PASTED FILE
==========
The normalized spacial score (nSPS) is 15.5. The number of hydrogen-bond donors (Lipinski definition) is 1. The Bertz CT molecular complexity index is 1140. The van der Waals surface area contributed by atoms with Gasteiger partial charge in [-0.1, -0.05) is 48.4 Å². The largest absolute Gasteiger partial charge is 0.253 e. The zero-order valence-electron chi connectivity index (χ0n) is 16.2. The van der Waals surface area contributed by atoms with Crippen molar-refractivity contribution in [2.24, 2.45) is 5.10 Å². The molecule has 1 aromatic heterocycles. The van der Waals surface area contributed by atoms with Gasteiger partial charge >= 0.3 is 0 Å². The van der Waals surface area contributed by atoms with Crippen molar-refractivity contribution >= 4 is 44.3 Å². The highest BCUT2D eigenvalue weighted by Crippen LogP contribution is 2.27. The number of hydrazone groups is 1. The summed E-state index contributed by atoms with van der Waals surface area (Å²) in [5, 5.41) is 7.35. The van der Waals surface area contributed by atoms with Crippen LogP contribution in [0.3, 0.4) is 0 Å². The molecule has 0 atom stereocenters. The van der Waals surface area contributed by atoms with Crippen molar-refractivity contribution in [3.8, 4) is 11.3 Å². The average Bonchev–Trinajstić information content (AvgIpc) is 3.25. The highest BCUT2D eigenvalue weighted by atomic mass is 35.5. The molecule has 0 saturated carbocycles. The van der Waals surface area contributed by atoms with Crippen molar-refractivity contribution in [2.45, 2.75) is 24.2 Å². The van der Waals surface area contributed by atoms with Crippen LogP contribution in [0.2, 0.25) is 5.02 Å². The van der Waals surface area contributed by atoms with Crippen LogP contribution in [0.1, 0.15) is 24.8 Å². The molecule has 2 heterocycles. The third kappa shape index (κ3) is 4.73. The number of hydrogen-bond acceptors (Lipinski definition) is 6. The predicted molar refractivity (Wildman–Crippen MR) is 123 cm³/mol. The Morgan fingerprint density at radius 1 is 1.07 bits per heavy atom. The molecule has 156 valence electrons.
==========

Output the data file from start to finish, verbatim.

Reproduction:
The normalized spacial score (nSPS) is 15.5. The number of hydrogen-bond donors (Lipinski definition) is 1. The Bertz CT molecular complexity index is 1140. The van der Waals surface area contributed by atoms with Gasteiger partial charge in [-0.1, -0.05) is 48.4 Å². The largest absolute Gasteiger partial charge is 0.253 e. The zero-order valence-electron chi connectivity index (χ0n) is 16.2. The van der Waals surface area contributed by atoms with Crippen molar-refractivity contribution in [2.24, 2.45) is 5.10 Å². The molecule has 1 aromatic heterocycles. The van der Waals surface area contributed by atoms with Gasteiger partial charge >= 0.3 is 0 Å². The van der Waals surface area contributed by atoms with Crippen molar-refractivity contribution >= 4 is 44.3 Å². The highest BCUT2D eigenvalue weighted by Crippen LogP contribution is 2.27. The number of hydrazone groups is 1. The summed E-state index contributed by atoms with van der Waals surface area (Å²) in [5, 5.41) is 7.35. The van der Waals surface area contributed by atoms with Crippen LogP contribution in [0.3, 0.4) is 0 Å². The molecule has 0 atom stereocenters. The van der Waals surface area contributed by atoms with Crippen molar-refractivity contribution in [3.8, 4) is 11.3 Å². The average Bonchev–Trinajstić information content (AvgIpc) is 3.25. The highest BCUT2D eigenvalue weighted by atomic mass is 35.5. The molecule has 0 saturated carbocycles. The van der Waals surface area contributed by atoms with Crippen molar-refractivity contribution in [2.45, 2.75) is 24.2 Å². The van der Waals surface area contributed by atoms with Crippen LogP contribution in [0.2, 0.25) is 5.02 Å². The van der Waals surface area contributed by atoms with Crippen LogP contribution in [0.1, 0.15) is 24.8 Å². The molecule has 2 heterocycles. The third kappa shape index (κ3) is 4.73. The number of hydrogen-bond acceptors (Lipinski definition) is 6. The predicted molar refractivity (Wildman–Crippen MR) is 123 cm³/mol. The Morgan fingerprint density at radius 1 is 1.07 bits per heavy atom. The molecule has 156 valence electrons.